If the universe was larger than our observable part of it was then, we can imagine their might have been a point in space that was 80 million light years away at that time and is now 92 billion light years away. We assume that galaxies formed throughout, so we can imagine there is now a galaxy at the edge of our bubble, 46 billion light years away, although we have only ever seen light from that area of space as it was 13.7 billion years ago, before galaxies formed.

We might also imagine a theoretical galaxy that is now 92 billion light years away and it would have a bubble of observable universe that touches but does not overlap our own. If we look towards them and they look towards us, we are both looking at the same place in space, the place where our bubbles touch, which is a point that was then 40 million light years away from each of us and is now 46 billion light years away from each of us, where light has taken 13.7 billion years to make the journey in each direction.

Any galaxy that is currently more distant than 92 billion light years away will have a bubble that is totally separate from our own. But these are separate bubbles within the same overall universe, it is just that we cannot see into the others bubble.

Of course, a galaxy at the edge of our observable universe, 46 billion light years away, would have a bubble that intersects our Milky Way galaxy, although they would only see light that was emitted from here when this point in space was a distance of 40 million light years from them, 13.7 billion years ago when the CMBR was emitted, and their bubble would cut through that galaxy that would now be 92 billion light years away from us, but again they would be seeing that region of space as it was when the CMBR was emitted and that region was only 80 million light years away from us.

11. Originally Posted by fxer
(snip)
Since we can only see ~13.7 billion light years in any direction, I assume that is our horizon. But inflation caused the universe to be larger than our horizon if I understand correctly. So isn't there a chance an alien is outside our horizon but as the universe ages and our horizon grows larger, that alien will now be in our horizon and visible to us?

That is what I doing get about the bubble universe thing, if our horizon is getting bigger as time passes, why wouldn't we eventually see into those other "bubbles"?
Any alien outside the Hubble limit would have great difficulty reaching us because space is expanding faster than the speed of light between our two civilizations.

Based on current theory there is a real physical distance beyond which we will not ever see. As time passes there is less and less of the universe of ours that we will see.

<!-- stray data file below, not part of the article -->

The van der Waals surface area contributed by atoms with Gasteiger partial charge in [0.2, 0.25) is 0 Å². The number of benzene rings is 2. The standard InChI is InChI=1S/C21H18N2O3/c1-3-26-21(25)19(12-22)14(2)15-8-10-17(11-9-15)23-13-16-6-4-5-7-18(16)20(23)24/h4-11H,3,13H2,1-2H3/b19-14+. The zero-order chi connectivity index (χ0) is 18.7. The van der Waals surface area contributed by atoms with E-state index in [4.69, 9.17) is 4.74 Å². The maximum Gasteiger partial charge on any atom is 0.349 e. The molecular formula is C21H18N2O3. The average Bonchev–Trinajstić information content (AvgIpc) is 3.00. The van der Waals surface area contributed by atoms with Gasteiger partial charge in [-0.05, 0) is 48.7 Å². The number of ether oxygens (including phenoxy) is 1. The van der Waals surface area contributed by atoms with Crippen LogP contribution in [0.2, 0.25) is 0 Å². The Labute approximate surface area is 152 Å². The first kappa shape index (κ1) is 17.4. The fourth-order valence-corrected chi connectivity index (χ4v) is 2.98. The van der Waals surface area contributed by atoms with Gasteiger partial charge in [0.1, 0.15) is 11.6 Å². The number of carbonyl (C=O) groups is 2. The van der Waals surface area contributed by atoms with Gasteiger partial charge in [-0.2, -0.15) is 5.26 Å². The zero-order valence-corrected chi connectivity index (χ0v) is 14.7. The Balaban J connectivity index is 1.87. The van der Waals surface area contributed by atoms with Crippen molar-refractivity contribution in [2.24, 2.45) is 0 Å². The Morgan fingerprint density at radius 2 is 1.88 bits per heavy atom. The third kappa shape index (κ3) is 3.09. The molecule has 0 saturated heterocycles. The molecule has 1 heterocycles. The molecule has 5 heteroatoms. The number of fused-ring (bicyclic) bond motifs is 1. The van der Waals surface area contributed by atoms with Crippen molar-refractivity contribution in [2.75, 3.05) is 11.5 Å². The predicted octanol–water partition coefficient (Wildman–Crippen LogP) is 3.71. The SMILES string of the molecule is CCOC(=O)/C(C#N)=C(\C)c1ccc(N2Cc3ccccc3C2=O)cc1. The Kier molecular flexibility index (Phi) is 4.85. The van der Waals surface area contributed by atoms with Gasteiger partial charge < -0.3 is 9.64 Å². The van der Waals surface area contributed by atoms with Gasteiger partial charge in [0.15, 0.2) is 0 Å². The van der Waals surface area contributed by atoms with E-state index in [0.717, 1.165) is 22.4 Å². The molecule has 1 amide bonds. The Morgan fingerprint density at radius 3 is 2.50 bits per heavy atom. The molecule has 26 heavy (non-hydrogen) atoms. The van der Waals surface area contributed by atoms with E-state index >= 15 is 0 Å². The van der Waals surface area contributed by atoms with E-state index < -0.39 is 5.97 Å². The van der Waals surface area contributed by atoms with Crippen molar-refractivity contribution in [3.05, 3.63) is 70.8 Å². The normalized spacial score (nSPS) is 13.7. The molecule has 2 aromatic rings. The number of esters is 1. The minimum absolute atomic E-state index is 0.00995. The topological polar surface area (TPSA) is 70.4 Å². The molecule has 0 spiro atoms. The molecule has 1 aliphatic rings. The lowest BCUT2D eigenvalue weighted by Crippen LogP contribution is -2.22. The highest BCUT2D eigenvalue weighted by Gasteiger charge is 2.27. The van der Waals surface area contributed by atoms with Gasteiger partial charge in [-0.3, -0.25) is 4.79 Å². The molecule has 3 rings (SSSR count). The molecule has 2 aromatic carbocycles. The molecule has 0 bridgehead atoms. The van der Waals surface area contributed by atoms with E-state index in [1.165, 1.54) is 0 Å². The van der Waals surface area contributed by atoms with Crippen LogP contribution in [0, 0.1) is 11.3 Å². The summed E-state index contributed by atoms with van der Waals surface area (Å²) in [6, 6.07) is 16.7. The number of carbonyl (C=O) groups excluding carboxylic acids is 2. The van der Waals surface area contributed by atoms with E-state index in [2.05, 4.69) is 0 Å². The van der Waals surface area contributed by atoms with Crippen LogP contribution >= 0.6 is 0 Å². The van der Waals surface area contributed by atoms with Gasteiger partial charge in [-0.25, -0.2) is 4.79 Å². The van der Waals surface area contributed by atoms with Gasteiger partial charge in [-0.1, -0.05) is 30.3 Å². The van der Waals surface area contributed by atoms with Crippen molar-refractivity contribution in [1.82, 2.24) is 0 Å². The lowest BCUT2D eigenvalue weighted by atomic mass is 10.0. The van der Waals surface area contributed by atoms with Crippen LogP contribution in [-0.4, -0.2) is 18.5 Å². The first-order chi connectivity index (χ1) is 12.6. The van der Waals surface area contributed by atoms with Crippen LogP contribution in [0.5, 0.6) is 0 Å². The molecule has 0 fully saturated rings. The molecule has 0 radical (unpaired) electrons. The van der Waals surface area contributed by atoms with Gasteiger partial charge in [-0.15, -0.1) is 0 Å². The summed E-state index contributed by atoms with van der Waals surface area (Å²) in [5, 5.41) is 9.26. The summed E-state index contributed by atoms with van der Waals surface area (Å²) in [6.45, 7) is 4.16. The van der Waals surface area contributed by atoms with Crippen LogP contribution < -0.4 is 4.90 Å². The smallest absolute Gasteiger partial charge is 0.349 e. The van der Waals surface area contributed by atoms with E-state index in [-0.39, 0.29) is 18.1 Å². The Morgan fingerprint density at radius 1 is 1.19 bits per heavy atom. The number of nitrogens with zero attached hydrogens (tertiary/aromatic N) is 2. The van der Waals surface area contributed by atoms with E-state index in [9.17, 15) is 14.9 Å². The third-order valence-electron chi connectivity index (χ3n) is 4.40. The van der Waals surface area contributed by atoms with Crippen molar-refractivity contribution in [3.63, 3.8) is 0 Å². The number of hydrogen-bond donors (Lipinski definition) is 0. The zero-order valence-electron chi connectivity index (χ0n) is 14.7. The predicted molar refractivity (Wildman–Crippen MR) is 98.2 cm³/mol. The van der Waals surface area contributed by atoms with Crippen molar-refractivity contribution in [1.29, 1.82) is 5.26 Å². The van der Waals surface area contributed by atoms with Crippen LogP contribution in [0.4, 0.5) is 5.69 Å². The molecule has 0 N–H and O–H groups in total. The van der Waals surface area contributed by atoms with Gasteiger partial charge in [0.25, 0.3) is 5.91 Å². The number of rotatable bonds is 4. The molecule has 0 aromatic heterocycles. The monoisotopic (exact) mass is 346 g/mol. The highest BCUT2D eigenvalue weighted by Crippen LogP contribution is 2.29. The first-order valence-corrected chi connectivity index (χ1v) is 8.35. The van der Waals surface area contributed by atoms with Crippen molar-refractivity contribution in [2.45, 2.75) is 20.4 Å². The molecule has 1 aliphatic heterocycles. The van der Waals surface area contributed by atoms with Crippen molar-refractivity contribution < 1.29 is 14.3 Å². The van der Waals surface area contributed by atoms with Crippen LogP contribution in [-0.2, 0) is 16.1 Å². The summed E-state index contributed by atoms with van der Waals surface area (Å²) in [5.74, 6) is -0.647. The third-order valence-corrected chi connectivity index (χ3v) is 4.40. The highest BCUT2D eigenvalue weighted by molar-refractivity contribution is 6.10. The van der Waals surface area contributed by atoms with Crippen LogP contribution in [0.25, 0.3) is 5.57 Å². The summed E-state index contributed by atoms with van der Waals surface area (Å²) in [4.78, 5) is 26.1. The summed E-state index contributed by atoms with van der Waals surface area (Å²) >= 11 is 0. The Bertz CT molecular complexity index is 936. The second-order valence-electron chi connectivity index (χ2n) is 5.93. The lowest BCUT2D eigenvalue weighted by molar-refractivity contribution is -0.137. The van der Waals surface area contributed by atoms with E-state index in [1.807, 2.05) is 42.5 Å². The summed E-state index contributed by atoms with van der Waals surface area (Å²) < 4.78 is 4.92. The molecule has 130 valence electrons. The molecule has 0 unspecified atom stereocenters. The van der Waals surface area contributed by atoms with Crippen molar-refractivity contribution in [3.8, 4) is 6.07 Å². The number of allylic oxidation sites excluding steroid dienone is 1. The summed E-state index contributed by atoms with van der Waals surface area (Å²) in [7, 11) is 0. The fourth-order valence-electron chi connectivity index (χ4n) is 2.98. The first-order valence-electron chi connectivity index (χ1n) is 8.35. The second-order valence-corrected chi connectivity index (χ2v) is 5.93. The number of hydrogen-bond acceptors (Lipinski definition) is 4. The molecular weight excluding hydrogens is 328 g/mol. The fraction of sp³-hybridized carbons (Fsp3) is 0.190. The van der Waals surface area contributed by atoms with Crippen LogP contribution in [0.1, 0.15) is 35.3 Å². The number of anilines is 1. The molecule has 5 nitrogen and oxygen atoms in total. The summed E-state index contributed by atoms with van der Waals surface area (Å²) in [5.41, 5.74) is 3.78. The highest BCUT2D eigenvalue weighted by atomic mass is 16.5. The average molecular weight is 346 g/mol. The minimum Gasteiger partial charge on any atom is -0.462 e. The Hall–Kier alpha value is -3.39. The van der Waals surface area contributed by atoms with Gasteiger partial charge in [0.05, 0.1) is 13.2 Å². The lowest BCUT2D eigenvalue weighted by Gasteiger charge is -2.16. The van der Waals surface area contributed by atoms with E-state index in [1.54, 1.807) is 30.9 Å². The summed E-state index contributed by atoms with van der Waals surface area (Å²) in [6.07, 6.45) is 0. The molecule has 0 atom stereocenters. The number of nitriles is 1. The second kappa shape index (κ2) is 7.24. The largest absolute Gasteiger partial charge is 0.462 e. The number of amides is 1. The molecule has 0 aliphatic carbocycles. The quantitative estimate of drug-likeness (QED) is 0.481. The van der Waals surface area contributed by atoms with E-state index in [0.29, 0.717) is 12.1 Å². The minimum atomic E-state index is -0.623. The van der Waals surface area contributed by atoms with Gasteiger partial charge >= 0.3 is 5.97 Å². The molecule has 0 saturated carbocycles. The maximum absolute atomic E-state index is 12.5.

12. Originally Posted by Michael Noonan
Based on current theory there is a real physical distance beyond which we will not ever see. As time passes there is less and less of the universe of ours that we will see.
That distance is known as the cosmological light horizon (or cosmological event horizon) and is currently around 16 billion light years away (where it is right now). We will never see any light that is emitted from an event today from a distance farther than that. We will see light that is already on its way towards us from galaxies that are now more distant than that, but we will be seeing them as they were when they were closer than that!

We have currently only seen light that was emitted at proper distances up to 5.7 light years away, although he cosmological light horizon was over double that distance away at that time, but will end up seeing light that was emitted at proper distances up to 16 billion light years away, although by that time we will actually be seeing less of the stuff in the universe than we can now, as everything is accelerating away from us.

But we have more to see yet, as we are seeing that proper distance of 5.7 billion light years away as it was over 9 billion years ago, when the rate of expansion was still decelerating. A galaxy at that distance then, is now 13.7 billion light years away, and therefore has remained within our cosmological light horizon all this time. Galaxies more distant than that were within our light horizon as the deceleration continued and then passed out as the acceleration started, so we will see more and more galaxies at further proper distances for the next few billion years, and then as time goes on, although we still see further in proper distance we find galaxies we have previously seen are now passing forever from view. By the time we can actually see a proper distance of 16 billion light years, that galaxy we see as 5.7 billion light years away, 9 billion years ago, will have long since disappeared over the light horizon.
Last edited by speedfreek; 2008-Apr-30 at 06:47 PM. Reason: typo

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Thanks for all the replies, I think I am getting closer to understanding.

So does the issue of horizons in the first picture have nothing to do with the second picture? Supposedly the bubbles in the second picture can have their own constants etc, which would be a problem if we were just talking about infinite overlapping horizions like could be possible in the first picture.

On the second picture, it is not possible to have an observer outside of the circles right?